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No 267 - August 25, 2011
Are you on the List?

What list?

The list of pipesmokers waiting for a link to preview the upcoming selection of refurbished pipes.

If you are not familiar with these refurbished pipe selections, I can hear your question:
“Why on earth would I want a refurbished pipe?”

Well consider this scenario:   
While waiting for his Houseblend tobacco to be weighed out, a good customer was looking wistfully at the Dunhill pipes. As he collected his tobacco, he tapped the glass counter top, turned to leave the shop, saying “When my ship comes in”.

This latest selection of refurbished pipes could see his ship coming in.
Because there are 5 Dunhill, 2 Charatan (one a unique straight grain), silver band Loewe, a very interesting Peterson de luxe (the sterling silver band is not hallmarked, so required some correspondence), a Kriswill Freeform (haven’t had a Danish Kriswill in our selection before), a very old Stanwell Horn, an amazing Turkish Meerschaum Saxophone, Savinelli Sherwood Canadian (a relatively rare shape in a range no longer being produced), 2 unsmoked old Lorenzo pipes. And some very good bargain pipes.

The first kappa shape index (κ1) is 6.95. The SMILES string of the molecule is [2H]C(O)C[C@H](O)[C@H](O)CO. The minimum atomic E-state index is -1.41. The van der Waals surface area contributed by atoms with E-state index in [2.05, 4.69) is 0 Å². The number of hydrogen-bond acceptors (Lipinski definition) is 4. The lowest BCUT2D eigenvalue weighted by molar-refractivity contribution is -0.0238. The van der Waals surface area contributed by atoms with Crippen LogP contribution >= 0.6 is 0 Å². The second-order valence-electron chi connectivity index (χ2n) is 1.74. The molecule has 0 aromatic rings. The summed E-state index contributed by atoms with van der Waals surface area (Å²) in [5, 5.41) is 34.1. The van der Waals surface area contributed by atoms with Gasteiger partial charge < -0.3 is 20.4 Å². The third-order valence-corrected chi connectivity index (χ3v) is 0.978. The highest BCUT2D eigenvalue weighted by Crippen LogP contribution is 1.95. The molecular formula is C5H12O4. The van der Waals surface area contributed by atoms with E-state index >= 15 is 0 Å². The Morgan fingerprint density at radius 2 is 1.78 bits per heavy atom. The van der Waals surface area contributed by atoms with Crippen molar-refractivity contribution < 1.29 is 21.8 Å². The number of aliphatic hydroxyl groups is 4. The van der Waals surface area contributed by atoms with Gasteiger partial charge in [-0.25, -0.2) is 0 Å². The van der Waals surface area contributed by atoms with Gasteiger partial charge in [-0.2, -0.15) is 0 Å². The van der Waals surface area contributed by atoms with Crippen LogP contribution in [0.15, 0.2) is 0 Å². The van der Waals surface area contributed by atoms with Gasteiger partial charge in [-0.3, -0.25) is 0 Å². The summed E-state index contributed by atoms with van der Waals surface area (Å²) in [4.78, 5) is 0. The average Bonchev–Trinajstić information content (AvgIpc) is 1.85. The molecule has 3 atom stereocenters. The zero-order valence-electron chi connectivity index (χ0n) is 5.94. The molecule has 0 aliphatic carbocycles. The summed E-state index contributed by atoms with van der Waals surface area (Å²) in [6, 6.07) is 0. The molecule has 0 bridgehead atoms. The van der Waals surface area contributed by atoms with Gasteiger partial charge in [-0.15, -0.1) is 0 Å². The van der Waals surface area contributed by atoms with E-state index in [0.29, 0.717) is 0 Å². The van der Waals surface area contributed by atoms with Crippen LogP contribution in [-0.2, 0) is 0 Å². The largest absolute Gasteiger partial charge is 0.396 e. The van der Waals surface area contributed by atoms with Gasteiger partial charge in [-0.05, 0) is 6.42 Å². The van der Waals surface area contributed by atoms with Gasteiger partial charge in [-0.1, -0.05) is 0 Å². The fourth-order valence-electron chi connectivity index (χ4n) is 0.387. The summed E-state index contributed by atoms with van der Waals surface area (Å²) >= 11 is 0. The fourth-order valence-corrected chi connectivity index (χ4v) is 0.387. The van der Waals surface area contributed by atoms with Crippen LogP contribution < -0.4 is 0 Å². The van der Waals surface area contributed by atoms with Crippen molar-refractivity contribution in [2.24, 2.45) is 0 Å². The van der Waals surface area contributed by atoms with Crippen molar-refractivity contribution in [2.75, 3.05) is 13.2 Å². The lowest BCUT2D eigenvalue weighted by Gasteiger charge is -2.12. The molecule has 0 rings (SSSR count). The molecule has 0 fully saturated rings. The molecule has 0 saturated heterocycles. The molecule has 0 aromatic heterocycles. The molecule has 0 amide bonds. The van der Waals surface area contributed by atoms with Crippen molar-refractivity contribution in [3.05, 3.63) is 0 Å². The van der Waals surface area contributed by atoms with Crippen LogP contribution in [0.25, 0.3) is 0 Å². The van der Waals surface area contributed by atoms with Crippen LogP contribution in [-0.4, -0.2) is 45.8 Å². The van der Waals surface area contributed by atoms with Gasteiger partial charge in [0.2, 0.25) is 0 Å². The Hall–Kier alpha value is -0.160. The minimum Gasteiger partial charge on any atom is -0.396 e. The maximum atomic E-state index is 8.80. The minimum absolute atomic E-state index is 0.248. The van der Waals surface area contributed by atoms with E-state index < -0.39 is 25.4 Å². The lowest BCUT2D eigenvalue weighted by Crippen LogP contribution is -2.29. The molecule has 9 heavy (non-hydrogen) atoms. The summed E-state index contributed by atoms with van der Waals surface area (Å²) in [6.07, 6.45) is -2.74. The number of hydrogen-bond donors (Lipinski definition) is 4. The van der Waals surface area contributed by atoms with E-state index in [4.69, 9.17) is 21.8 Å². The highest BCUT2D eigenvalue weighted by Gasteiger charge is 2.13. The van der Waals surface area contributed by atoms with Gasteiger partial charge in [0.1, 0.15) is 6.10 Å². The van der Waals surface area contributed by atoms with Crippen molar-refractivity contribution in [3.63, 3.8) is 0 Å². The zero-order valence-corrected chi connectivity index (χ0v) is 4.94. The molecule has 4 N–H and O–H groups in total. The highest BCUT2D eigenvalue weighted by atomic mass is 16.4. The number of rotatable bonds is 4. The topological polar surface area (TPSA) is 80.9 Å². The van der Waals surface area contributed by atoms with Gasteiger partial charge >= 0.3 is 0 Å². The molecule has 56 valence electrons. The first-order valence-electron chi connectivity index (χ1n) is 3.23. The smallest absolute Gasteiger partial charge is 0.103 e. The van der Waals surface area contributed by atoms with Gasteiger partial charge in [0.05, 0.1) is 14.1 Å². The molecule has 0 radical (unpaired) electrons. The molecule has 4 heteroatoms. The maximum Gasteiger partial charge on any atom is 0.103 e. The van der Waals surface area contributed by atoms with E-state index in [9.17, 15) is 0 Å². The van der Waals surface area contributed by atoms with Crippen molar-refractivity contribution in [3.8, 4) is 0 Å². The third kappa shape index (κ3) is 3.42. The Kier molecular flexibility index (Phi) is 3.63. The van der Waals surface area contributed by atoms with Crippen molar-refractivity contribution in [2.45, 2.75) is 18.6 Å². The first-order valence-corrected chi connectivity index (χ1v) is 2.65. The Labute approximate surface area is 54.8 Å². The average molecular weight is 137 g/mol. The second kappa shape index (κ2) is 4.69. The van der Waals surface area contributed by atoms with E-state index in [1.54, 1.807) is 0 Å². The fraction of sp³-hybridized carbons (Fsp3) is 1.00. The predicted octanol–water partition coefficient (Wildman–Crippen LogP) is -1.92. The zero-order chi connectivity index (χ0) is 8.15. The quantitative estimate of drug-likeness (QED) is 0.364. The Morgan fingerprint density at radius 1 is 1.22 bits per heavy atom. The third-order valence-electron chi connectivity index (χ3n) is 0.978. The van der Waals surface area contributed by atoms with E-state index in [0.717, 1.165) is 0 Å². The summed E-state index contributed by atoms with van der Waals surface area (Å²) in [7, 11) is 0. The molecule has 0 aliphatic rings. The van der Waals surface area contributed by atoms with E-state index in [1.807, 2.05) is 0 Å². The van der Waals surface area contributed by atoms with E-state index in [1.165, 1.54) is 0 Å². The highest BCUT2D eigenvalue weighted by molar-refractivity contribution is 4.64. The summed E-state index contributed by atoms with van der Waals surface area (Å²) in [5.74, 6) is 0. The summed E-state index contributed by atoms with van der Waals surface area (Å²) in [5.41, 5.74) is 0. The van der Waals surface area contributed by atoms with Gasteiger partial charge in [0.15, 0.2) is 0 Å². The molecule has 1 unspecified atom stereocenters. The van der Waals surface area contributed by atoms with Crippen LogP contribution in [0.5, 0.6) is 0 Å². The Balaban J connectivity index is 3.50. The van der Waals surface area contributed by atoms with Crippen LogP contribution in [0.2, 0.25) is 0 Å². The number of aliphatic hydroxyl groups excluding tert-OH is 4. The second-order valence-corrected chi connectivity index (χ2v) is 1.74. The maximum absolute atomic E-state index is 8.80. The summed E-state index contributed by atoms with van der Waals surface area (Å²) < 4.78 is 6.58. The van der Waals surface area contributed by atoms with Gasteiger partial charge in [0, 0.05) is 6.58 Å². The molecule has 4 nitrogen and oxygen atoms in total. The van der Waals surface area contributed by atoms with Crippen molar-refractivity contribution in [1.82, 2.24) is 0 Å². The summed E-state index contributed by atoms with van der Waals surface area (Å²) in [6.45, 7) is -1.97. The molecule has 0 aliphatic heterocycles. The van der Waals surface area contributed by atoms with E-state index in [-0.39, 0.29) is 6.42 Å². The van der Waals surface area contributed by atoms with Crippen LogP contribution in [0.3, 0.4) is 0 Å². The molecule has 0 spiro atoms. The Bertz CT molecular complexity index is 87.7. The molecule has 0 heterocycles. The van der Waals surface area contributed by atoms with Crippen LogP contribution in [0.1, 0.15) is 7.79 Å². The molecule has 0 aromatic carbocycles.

And the beauty of the offer is that the top price for any single new, unsmoked pipe is less than two-thirds of the current price and, depending on the condition, the price of a refurbished pipe could be as little as one-third of the current price.

And the pipes look so beautiful – after cleaning and sterilising they have been finished with a fine coating from the Dunhill Silicone Pipe Care Cloth. What a glow that imparts, besides protecting the surface.
Just look at the pipes! You can have first look on preview days (if you’re on the list) -Join now.

Maybe the idea of a refurbished pipe doesn’t grab you – besides you have such a good collection already.